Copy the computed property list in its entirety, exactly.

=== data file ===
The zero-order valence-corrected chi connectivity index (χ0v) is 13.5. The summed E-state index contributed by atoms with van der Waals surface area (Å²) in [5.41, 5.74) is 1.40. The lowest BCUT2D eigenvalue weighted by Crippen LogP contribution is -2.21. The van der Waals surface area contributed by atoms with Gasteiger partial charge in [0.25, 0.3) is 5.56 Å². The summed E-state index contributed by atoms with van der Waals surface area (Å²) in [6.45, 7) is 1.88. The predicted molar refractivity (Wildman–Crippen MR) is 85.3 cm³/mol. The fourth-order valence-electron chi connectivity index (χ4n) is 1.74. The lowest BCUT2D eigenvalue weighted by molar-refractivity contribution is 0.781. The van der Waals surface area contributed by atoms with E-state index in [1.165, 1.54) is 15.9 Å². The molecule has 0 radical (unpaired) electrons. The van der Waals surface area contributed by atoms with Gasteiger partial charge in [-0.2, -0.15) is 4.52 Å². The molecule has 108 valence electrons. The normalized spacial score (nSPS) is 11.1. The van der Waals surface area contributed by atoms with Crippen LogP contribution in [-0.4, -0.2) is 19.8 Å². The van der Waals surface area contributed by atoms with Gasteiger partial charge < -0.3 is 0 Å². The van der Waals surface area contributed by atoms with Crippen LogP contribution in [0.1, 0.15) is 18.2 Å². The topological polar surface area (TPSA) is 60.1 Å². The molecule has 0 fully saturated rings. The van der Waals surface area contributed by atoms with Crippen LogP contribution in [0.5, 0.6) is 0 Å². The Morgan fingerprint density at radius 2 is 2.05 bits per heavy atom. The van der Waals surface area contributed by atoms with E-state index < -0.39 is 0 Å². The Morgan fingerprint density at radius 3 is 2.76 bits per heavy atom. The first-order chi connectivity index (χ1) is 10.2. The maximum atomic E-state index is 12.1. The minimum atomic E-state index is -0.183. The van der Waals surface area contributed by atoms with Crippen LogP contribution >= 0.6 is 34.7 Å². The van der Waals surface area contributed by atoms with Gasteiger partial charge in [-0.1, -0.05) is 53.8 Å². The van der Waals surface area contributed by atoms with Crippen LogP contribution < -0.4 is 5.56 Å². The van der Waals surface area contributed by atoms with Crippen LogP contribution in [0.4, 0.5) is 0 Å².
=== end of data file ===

The zero-order valence-corrected chi connectivity index (χ0v) is 13.5. The summed E-state index contributed by atoms with van der Waals surface area (Å²) in [5.41, 5.74) is 1.40. The lowest BCUT2D eigenvalue weighted by Crippen LogP contribution is -2.21. The van der Waals surface area contributed by atoms with Gasteiger partial charge in [0.25, 0.3) is 5.56 Å². The summed E-state index contributed by atoms with van der Waals surface area (Å²) in [6.45, 7) is 1.88. The predicted molar refractivity (Wildman–Crippen MR) is 85.3 cm³/mol. The fourth-order valence-electron chi connectivity index (χ4n) is 1.74. The lowest BCUT2D eigenvalue weighted by molar-refractivity contribution is 0.781. The van der Waals surface area contributed by atoms with E-state index in [1.165, 1.54) is 15.9 Å². The molecule has 0 radical (unpaired) electrons. The van der Waals surface area contributed by atoms with Gasteiger partial charge in [-0.2, -0.15) is 4.52 Å². The molecule has 108 valence electrons. The normalized spacial score (nSPS) is 11.1. The van der Waals surface area contributed by atoms with Crippen LogP contribution in [-0.4, -0.2) is 19.8 Å². The van der Waals surface area contributed by atoms with Gasteiger partial charge < -0.3 is 0 Å². The van der Waals surface area contributed by atoms with Crippen LogP contribution in [0.1, 0.15) is 18.2 Å². The topological polar surface area (TPSA) is 60.1 Å². The molecule has 0 fully saturated rings. The van der Waals surface area contributed by atoms with Crippen LogP contribution in [0.5, 0.6) is 0 Å². The Morgan fingerprint density at radius 2 is 2.05 bits per heavy atom. The van der Waals surface area contributed by atoms with E-state index < -0.39 is 0 Å². The Morgan fingerprint density at radius 3 is 2.76 bits per heavy atom. The first-order chi connectivity index (χ1) is 10.2. The maximum atomic E-state index is 12.1. The minimum atomic E-state index is -0.183. The van der Waals surface area contributed by atoms with Crippen LogP contribution >= 0.6 is 34.7 Å². The van der Waals surface area contributed by atoms with Gasteiger partial charge in [-0.1, -0.05) is 53.8 Å². The van der Waals surface area contributed by atoms with Crippen LogP contribution < -0.4 is 5.56 Å². The van der Waals surface area contributed by atoms with Crippen LogP contribution in [0.4, 0.5) is 0 Å².